'Sedition': Lawyers condemn call for Trump to declare martial law and hold new election
Lawyers across the United States are pushing back against the growing list of President Donald Trump's allies calling for him to invoke martial law as a last-resort attempt to overturn the outcome of the election.
National Security Advisor and retired Lt. Gen. Michael Flynn, whom Trump recently pardoned, along with Atlanta-based Trump campaign attorney L. Lin Wood have joined the list of Trump supporters urging the president to force the military to oversee a new presidential election.
Both Flynn and Wood took to Twitter to offer their support of the idea which stems from a full-page Washington Times ad presented by Tea Party leader Tom Zawistowsk. As previously reported by AlterNet, Zawistowsk urged the president to consider invoking martial law to push for a new vote.
#WeThePeople @SidneyPowell1 @LLinWood @DanScavino @LouDobbs @MariaBartiromo @marklevinshow @lofly727 Free… https://t.co/Bc6l2YcDwC— General Flynn (@General Flynn) 1606865428.0
Good morning. Our country is headed to civil war. A war created by 3rd party bad actors for their benefit - not fo… https://t.co/J3hCjuW8x3— Lin Wood (@Lin Wood) 1606834823.0
Lawyers, legal experts, and observers have expressed concern about Flynn and Wood's support of the initiative, describing the proposal as a "military coup," according to Law and Crime. In fact, University of Texas School of Law professor Steve Vladeck also noted that Flynn's actions could possibly be a violation of the Uniform Code of Military Justice (UCMJ).
"The Uniform Code of Military Justice defines as 'sedition' one who, 'with intent to cause the overthrow or destruction of lawful civil authority, creates, in concert with any other person, revolt, violence, or *other disturbance* against that authority," Vladeck wrote. "To be sure, there is an open question as to whether *retired* servicemembers like [Gen. Flynn] can constitutionally remain subject to the UCMJ (and my own view is that the answer should be no). But the government's consistent position has been—and remains—that the answer is 'yes.'"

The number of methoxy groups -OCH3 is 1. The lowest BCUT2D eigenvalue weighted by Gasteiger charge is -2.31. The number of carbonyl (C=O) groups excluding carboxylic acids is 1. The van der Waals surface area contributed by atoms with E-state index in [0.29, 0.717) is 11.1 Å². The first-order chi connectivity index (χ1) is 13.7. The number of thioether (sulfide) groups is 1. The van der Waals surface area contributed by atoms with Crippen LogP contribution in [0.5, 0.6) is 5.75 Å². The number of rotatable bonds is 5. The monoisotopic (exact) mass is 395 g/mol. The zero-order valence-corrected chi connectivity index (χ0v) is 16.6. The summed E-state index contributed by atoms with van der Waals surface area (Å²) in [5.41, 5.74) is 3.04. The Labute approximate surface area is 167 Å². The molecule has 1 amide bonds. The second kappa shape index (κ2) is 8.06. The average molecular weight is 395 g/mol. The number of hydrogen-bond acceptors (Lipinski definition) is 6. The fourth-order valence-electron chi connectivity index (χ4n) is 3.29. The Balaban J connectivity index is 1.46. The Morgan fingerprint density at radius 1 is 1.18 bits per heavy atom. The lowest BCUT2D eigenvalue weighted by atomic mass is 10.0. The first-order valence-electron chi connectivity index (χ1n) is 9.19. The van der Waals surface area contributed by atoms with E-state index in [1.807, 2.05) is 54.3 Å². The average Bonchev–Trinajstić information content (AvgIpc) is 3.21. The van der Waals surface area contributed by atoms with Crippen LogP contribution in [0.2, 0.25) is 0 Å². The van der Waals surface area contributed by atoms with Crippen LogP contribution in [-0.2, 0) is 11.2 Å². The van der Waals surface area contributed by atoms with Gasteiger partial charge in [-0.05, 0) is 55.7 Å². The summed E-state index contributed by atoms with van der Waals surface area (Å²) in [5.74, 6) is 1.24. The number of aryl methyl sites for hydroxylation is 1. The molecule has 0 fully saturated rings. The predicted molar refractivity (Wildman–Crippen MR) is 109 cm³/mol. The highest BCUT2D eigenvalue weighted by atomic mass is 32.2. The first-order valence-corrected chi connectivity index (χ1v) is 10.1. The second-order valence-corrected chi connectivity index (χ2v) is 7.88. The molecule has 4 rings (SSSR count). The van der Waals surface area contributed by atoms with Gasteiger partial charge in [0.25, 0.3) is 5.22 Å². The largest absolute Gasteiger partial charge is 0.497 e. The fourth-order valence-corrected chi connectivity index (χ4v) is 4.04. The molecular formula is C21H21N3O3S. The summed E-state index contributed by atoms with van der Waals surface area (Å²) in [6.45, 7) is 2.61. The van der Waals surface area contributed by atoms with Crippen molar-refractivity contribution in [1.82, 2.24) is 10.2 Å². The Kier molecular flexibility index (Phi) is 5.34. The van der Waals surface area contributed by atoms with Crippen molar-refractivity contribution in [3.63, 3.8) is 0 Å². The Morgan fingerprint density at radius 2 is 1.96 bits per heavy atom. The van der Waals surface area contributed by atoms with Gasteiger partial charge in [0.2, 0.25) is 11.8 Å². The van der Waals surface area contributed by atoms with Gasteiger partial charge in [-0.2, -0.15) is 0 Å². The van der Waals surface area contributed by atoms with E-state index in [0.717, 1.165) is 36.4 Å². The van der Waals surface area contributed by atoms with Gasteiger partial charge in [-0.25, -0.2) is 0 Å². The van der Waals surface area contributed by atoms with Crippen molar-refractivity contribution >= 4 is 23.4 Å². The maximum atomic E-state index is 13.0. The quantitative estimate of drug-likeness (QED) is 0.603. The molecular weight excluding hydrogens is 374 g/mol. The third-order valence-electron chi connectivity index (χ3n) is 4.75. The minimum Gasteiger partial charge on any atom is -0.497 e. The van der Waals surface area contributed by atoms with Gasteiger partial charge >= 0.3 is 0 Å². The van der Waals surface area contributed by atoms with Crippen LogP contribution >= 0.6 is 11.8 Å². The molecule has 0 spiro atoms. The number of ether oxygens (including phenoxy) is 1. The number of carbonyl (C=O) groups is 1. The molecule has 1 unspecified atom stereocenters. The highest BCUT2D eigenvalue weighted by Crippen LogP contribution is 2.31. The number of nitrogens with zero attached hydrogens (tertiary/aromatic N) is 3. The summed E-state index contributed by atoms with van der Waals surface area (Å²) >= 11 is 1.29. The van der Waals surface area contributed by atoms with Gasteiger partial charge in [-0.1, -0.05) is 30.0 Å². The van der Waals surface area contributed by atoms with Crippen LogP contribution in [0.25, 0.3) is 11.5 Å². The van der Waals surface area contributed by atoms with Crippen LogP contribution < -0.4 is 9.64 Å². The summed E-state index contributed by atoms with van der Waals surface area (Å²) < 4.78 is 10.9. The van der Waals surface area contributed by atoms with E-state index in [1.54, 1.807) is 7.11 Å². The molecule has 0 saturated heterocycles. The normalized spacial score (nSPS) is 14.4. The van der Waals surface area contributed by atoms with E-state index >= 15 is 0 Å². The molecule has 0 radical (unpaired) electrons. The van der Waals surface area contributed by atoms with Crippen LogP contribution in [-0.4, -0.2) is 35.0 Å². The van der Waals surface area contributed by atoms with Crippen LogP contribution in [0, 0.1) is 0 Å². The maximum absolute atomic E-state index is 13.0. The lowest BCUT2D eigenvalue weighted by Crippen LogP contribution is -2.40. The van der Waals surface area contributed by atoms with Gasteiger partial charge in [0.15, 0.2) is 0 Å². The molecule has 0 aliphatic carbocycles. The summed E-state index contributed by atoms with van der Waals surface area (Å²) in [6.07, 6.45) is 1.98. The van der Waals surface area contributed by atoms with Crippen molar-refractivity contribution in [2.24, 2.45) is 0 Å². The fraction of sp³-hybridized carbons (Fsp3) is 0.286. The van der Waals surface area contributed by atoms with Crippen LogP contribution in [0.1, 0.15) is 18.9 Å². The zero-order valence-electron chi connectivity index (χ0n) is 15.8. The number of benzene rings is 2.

To be sure, there is an open question as to whether *retired* servicemembers like @genflynn can constitutionally re… https://t.co/bKWT7OPd99— Steve Vladeck (@Steve Vladeck) 1606915058.0
UCLA law professor and former U.S. Attorney Harry Litman weighed in via Twitter, outlining the differences between Flynn and President-elect Joe Biden's selection for the position of national security advisor.
"This simply was not written by a sane cogent person. Imagine if he had remained as national security adviser," Litman said, adding, "And now compare him in judgment and experience to [Jake Sullivan]. Foreign countries', especially allies', long nightmare also ending."
Brad Heath, a Washington D.C., law and justice reporter, described the latest push as "pro-authoritarian energy."
Heath said, "Big pro-authoritarian energy in Trumpland today: The president's (recently pardoned) former national security adviser, Mike Flynn, shared a message encouraging President Trump to 'temporarily suspend the Constitution,' impose martial law and 'silence the destructive media.'"
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